Friday, May 30, 2014
“Both places were close to sea level, with estuaries where fresh and salt water combined. As Tollygunge, in a previous era, had been flooded by the sea, all of Rhode Island, he learned, had once been covered with sheets of ice. The advance and retreat of glaciers, spreading and melting over New England, had shifted with bedrock and soil, leaving great trails of debris. They had created marshes and the bay, dunes and moraines. They had shaped the current shore.
He found a room in a white wooden house, close to the main road of the village, with black shutters flanking the windows. The shutters were decorative, never opening or closing as they did throughout the day in Calcutta, to keep the rooms cool or dry, to block rain or let in a breeze or adjust the light.” Page 35
If geography is destiny then it would be safe to say that Jhumpa Lahiri’s path has been transcendent.
Reading is a rare privilege.
After having spent the past two weeks in the company of a master, I feel as if my life has now changed forever. After reading a book like The Goldfinch, one doesn’t emerge unscathed.The characters remain, concern for them lingers, and the settings have left an indelible imprint.
Donna Tartt’s latest work encompasses a world unto itself. The tale of a young man enduring- post traumatic stress, the loss of his mother, an obsession with a painting, and uncertain care- had me enthralled from start to finish. Thrown to the winds of fate, Theo Decker is lucky to find one very good and kind man who becomes his guiding light.
By the grace of God, there are writers who have the ability to take the reader by the hand and lead them into the doorway of a world so perfectly described that it ceases to exist in the imagination: it becomes real. Dickens could have written this book; the characters could have been drawn by him as they are that fine.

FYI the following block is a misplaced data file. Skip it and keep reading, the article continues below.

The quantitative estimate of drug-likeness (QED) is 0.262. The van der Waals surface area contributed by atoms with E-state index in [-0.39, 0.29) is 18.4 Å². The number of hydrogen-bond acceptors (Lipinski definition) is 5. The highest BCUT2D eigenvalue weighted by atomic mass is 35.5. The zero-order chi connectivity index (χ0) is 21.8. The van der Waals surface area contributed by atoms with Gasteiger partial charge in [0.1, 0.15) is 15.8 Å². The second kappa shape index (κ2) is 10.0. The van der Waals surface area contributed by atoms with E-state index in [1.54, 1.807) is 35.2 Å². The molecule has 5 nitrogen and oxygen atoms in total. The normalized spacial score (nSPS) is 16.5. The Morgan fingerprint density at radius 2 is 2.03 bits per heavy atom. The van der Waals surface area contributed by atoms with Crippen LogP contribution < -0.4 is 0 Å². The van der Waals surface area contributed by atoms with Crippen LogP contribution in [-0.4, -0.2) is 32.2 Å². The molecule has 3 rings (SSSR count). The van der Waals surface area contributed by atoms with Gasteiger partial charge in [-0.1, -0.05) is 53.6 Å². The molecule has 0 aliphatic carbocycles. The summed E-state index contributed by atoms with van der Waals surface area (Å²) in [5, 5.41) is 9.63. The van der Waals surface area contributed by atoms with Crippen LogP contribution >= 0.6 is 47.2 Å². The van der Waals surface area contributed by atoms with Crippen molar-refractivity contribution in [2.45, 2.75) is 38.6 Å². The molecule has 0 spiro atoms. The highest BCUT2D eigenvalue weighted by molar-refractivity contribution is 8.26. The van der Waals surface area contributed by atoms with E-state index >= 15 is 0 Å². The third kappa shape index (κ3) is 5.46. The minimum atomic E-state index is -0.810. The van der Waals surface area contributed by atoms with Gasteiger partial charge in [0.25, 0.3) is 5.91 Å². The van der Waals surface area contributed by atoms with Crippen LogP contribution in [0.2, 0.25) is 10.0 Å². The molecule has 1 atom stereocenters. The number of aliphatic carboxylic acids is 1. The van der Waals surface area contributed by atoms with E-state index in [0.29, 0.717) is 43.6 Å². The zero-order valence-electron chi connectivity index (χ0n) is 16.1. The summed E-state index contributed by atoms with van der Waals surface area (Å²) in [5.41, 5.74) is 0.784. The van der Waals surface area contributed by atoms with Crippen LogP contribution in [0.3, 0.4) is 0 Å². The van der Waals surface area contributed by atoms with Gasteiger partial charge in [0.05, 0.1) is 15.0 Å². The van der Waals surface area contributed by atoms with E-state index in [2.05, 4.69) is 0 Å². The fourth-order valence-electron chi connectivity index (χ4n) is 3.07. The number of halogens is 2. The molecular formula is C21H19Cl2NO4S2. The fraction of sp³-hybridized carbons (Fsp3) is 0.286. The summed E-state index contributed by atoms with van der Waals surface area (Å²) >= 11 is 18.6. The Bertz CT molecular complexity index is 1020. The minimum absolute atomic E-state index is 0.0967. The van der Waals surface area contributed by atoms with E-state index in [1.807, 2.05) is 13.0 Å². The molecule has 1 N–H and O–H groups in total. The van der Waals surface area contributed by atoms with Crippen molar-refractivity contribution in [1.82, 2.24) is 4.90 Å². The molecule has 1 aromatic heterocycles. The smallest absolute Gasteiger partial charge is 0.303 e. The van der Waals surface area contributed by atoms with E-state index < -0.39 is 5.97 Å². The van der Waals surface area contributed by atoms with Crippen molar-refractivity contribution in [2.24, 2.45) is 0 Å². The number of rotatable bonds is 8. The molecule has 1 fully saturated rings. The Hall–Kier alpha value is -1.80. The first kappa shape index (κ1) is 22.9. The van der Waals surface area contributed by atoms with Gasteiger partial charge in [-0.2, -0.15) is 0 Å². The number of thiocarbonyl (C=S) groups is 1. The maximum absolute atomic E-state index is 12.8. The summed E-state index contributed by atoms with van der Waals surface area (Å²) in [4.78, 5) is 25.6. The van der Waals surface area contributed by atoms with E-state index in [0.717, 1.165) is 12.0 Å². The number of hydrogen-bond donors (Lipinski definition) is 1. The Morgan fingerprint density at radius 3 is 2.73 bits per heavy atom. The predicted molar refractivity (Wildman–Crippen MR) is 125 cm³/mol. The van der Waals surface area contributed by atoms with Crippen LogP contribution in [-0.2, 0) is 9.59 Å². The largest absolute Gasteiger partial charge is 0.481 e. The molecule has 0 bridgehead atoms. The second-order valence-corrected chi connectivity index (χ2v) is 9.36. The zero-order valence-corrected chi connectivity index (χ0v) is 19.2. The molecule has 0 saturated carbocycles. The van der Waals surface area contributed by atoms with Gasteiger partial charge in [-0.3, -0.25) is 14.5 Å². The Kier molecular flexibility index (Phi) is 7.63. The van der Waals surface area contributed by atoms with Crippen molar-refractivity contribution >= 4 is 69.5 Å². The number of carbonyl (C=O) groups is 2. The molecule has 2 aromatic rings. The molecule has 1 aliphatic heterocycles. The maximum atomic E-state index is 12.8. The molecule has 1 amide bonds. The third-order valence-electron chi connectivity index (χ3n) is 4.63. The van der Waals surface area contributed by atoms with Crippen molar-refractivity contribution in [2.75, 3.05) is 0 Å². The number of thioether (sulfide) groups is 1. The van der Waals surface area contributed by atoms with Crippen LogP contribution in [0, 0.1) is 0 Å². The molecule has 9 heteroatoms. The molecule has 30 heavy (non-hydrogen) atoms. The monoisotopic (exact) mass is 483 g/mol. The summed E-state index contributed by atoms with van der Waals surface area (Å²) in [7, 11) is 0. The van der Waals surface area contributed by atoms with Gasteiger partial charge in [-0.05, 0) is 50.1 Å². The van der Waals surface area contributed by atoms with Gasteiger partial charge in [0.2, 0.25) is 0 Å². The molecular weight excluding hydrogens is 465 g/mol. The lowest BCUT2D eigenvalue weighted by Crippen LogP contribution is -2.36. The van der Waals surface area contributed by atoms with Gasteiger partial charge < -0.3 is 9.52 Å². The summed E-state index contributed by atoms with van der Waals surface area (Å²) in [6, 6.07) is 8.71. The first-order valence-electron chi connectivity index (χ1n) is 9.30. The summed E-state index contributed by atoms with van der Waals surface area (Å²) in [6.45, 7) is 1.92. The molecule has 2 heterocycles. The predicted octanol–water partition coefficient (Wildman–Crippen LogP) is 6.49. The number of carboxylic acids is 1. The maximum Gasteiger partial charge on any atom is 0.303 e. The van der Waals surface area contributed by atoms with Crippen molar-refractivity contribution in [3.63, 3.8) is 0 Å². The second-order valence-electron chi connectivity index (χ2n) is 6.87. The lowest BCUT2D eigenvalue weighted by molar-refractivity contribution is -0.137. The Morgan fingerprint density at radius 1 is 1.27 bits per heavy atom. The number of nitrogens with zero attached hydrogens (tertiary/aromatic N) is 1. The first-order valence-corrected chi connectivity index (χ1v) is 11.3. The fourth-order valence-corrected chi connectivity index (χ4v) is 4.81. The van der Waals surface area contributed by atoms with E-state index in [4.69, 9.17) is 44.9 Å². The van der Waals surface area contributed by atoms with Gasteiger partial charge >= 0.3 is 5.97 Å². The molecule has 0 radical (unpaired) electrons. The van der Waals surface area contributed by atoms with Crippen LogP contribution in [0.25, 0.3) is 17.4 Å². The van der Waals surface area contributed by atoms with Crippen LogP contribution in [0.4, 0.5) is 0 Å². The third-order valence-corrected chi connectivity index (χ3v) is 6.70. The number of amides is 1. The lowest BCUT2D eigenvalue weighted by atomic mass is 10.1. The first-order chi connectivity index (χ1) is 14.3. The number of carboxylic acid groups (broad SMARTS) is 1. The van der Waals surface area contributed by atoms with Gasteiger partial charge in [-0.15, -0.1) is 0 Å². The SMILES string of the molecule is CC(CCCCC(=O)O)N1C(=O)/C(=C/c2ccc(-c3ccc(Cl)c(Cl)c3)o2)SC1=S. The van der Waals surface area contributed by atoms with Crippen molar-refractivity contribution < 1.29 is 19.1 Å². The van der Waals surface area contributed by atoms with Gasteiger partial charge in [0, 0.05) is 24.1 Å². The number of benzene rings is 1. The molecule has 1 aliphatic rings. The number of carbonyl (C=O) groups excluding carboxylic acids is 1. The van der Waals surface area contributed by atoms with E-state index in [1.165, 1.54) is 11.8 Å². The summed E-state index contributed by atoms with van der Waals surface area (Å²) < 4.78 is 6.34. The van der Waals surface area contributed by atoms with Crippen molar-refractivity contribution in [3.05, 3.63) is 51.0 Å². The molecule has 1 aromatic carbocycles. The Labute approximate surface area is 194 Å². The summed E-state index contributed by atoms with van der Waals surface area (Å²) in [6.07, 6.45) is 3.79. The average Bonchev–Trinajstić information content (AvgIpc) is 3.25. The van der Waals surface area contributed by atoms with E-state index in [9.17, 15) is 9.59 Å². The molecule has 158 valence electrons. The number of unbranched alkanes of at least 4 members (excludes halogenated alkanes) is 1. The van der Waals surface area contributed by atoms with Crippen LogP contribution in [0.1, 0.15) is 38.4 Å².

As it turns out, I am not the only reader to come up with this assessment. While browsing on Goodreads, I was surprised to find that Stephen King chimed in:
” Theo Decker’s mother is killed in a bombing that rocks the Metropolitan Museum of Art; Theo, unharmed, escapes with a valuable painting called The Goldfinch. He carries this symbol of grief and loss from early adolescence into an adulthood fraught with danger and beset by addiction. The long middle sequence, set in a housing development on the seedy, sand-blown outskirts of Las Vegas, is a standout. Tartt proves that the Dickensian novel—expansive and bursting with incident—is alive and well.”
Years ago, our book club read Tartt’s first novel, The Secret History, and then the second, The Little Friend and now surely the best book I have read in 2014, The Goldfinch. As in Girl With A Pearl Earring, a painting is a central theme. The work by Carel Fabritius, a student of Rembrant’s, is beautifully and exquisitely described, and is the thread that pulls us through from start to finish. Depicted is a dear little finch, chained to a perch, sad, and hopeful at once; it is a simple and elegant, much loved painting that has enthralled art lovers and critics for centuries. Tartt describes the masterpiece as one that appeals to children.
Carel Fabritius 1622-1654
If you long to read a book that sweeps you away and becomes an experience, if you love antiques, New York, fine painting, and beautiful writing, you will be captured by this novel. As winter drags on, curl up, and treat yourself to some deep thinking as you become taken up with The Goldfinch.